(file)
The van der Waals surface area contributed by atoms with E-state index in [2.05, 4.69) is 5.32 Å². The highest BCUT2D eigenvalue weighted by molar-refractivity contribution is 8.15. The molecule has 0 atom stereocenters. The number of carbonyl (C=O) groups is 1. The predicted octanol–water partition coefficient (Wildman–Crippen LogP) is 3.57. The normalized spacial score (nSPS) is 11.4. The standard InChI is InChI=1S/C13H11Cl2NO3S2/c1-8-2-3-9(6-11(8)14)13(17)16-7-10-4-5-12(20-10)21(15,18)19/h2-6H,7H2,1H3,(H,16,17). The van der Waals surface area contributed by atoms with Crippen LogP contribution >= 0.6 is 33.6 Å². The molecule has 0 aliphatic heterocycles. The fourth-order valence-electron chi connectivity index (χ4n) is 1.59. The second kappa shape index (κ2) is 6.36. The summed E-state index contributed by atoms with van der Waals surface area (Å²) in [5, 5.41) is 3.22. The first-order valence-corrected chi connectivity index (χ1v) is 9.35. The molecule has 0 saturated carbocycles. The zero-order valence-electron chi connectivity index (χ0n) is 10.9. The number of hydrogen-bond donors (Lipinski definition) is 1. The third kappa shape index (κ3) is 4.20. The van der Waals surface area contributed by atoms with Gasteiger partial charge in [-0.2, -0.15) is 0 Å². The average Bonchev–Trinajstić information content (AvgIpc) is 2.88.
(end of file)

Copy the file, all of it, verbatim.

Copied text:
The van der Waals surface area contributed by atoms with E-state index in [2.05, 4.69) is 5.32 Å². The highest BCUT2D eigenvalue weighted by molar-refractivity contribution is 8.15. The molecule has 0 atom stereocenters. The number of carbonyl (C=O) groups is 1. The predicted octanol–water partition coefficient (Wildman–Crippen LogP) is 3.57. The normalized spacial score (nSPS) is 11.4. The standard InChI is InChI=1S/C13H11Cl2NO3S2/c1-8-2-3-9(6-11(8)14)13(17)16-7-10-4-5-12(20-10)21(15,18)19/h2-6H,7H2,1H3,(H,16,17). The van der Waals surface area contributed by atoms with Crippen LogP contribution >= 0.6 is 33.6 Å². The molecule has 0 aliphatic heterocycles. The fourth-order valence-electron chi connectivity index (χ4n) is 1.59. The second kappa shape index (κ2) is 6.36. The summed E-state index contributed by atoms with van der Waals surface area (Å²) in [5, 5.41) is 3.22. The first-order valence-corrected chi connectivity index (χ1v) is 9.35. The molecule has 0 saturated carbocycles. The zero-order valence-electron chi connectivity index (χ0n) is 10.9. The number of hydrogen-bond donors (Lipinski definition) is 1. The third kappa shape index (κ3) is 4.20. The van der Waals surface area contributed by atoms with Gasteiger partial charge in [-0.2, -0.15) is 0 Å². The average Bonchev–Trinajstić information content (AvgIpc) is 2.88.